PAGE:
Heather never thought she would compete in Panic, a legendary game played by graduating seniors, where the stakes are high and the payoff is even higher. She’d never thought of herself as fearless, the kind of person who would fight to stand out. But when she finds something, and someone, to fight for, she will discover that she is braver than she ever thought. Dodge has never been afraid of Panic. His secret will fuel him, and get him all the way through the game, he’s sure of it. But what he doesn't know is that he’s not the only one with a secret. Everyone has something to play for. For Heather and Dodge, the game will bring new alliances, unexpected revelations, and the possibility of first love for each of them—and the knowledge that sometimes the very things we fear are those we need the most.Review: Panic is the caffeinated version of the old childhood game, "I Double Dare You." The story is told from the perspective of 'reflecting' back on past events. In this book, willing teen participants agree to challenges in hopes of winning a cash pot. In the small town of Carp, Panic is the yearly event that amuses the bored graduating class and their followers. Place your bets, and pick a favorite! Lauren Oliver does an adequate job with the plot, but doesn't hit the middle of the target to make this one a winner. There are too many places that tension, suspense and creative structure could have been achieved, but were scuffed over and the climax suffered as a result.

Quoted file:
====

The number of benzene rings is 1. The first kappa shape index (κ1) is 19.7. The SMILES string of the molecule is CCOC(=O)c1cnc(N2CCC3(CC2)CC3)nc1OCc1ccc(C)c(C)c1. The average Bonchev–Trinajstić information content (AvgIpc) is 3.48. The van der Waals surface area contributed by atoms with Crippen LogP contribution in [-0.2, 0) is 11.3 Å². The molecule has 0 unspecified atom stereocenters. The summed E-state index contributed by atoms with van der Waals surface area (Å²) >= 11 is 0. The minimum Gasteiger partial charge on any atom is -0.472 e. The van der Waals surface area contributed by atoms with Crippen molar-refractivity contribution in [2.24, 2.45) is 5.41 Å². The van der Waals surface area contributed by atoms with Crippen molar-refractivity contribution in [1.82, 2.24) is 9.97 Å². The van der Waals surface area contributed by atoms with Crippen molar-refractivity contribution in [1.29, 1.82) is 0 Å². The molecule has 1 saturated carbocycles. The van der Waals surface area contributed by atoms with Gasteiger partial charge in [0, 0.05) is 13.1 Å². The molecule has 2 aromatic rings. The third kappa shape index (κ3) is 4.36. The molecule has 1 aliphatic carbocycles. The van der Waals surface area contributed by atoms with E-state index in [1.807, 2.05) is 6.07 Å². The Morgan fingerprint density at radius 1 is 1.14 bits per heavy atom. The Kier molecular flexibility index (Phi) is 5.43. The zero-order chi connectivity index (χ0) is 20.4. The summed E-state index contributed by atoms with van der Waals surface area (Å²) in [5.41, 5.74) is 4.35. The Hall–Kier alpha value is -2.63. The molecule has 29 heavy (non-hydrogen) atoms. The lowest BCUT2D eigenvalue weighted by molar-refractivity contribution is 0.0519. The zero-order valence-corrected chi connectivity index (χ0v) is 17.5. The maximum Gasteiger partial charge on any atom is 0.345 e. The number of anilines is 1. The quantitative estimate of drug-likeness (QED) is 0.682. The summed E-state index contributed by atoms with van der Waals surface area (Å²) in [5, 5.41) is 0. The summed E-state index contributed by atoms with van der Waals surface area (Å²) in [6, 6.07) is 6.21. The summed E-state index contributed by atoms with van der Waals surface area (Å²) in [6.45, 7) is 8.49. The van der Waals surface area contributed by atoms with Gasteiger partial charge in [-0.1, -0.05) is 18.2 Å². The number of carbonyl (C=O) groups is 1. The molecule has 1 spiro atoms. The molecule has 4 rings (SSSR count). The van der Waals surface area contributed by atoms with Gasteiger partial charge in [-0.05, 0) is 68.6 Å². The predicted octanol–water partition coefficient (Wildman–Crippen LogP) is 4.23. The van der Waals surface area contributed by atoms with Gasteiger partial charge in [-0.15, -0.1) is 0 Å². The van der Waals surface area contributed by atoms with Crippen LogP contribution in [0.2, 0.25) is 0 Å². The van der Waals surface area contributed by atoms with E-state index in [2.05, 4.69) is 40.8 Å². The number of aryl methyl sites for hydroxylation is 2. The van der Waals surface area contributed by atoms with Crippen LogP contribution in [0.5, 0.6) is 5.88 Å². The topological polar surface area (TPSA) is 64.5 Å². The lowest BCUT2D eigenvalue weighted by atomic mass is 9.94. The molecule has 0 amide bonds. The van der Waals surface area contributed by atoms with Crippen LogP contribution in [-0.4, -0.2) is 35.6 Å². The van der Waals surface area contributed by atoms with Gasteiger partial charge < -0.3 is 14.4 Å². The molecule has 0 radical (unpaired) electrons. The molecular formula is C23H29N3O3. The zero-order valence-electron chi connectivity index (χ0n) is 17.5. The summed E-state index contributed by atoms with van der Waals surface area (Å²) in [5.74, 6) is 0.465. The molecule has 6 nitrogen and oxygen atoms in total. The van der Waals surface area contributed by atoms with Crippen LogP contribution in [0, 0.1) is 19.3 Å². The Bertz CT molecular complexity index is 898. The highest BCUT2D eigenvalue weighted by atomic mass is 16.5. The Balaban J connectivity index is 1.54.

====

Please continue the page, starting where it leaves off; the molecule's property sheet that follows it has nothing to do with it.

The story is fairly predictable, nothing really unexpected happens -- yep, you won't get that awesome, "PLOT TWIST!" surprise. Some of the details and insight into supporting character lives will leave you wondering by the end why it was included in the first place. Sure, developing characters are supposed to create relatability and conjure sympathy, but if it leads to the question "So What?', then the reader is left wondering why they invested in them at all. Unfortunately, certain parts of the story were over developed and other (more important events) were under developed.
Panic is a good read, but I wanted more depth. It just didn't deliver, and instead was a bit too shallow and predictable to be a 2014 YA favorite.
*ARC provided by HarperCollins courtesy of Amazon Vine